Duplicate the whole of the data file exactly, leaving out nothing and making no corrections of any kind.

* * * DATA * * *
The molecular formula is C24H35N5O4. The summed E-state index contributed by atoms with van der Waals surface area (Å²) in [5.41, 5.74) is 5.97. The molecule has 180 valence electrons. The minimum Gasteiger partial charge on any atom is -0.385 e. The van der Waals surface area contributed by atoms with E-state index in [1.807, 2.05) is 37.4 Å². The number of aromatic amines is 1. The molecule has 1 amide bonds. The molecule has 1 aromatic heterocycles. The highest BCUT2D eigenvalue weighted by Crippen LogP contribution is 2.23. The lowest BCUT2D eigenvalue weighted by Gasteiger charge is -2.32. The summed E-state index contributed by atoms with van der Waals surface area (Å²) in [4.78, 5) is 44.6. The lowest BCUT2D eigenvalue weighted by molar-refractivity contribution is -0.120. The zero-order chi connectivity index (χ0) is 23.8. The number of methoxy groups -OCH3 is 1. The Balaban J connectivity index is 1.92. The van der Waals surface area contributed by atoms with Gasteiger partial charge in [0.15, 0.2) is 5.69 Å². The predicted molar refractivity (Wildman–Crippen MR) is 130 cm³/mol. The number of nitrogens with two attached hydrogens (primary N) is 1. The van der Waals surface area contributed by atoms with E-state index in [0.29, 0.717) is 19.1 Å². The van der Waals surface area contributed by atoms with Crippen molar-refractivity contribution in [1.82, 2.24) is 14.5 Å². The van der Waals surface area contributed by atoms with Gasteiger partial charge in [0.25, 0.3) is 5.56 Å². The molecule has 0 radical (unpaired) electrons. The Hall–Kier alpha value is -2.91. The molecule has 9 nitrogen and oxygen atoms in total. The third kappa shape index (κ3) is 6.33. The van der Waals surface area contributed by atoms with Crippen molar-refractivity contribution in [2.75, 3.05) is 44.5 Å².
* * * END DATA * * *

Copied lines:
The molecular formula is C24H35N5O4. The summed E-state index contributed by atoms with van der Waals surface area (Å²) in [5.41, 5.74) is 5.97. The molecule has 180 valence electrons. The minimum Gasteiger partial charge on any atom is -0.385 e. The van der Waals surface area contributed by atoms with E-state index in [1.807, 2.05) is 37.4 Å². The number of aromatic amines is 1. The molecule has 1 amide bonds. The molecule has 1 aromatic heterocycles. The highest BCUT2D eigenvalue weighted by Crippen LogP contribution is 2.23. The lowest BCUT2D eigenvalue weighted by Gasteiger charge is -2.32. The summed E-state index contributed by atoms with van der Waals surface area (Å²) in [4.78, 5) is 44.6. The lowest BCUT2D eigenvalue weighted by molar-refractivity contribution is -0.120. The zero-order chi connectivity index (χ0) is 23.8. The number of methoxy groups -OCH3 is 1. The Balaban J connectivity index is 1.92. The van der Waals surface area contributed by atoms with Gasteiger partial charge in [0.15, 0.2) is 5.69 Å². The predicted molar refractivity (Wildman–Crippen MR) is 130 cm³/mol. The number of nitrogens with two attached hydrogens (primary N) is 1. The van der Waals surface area contributed by atoms with E-state index in [0.29, 0.717) is 19.1 Å². The van der Waals surface area contributed by atoms with Crippen molar-refractivity contribution in [1.82, 2.24) is 14.5 Å². The van der Waals surface area contributed by atoms with Gasteiger partial charge in [0.25, 0.3) is 5.56 Å². The molecule has 0 radical (unpaired) electrons. The Hall–Kier alpha value is -2.91. The molecule has 9 nitrogen and oxygen atoms in total. The third kappa shape index (κ3) is 6.33. The van der Waals surface area contributed by atoms with Crippen molar-refractivity contribution in [2.75, 3.05) is 44.5 Å².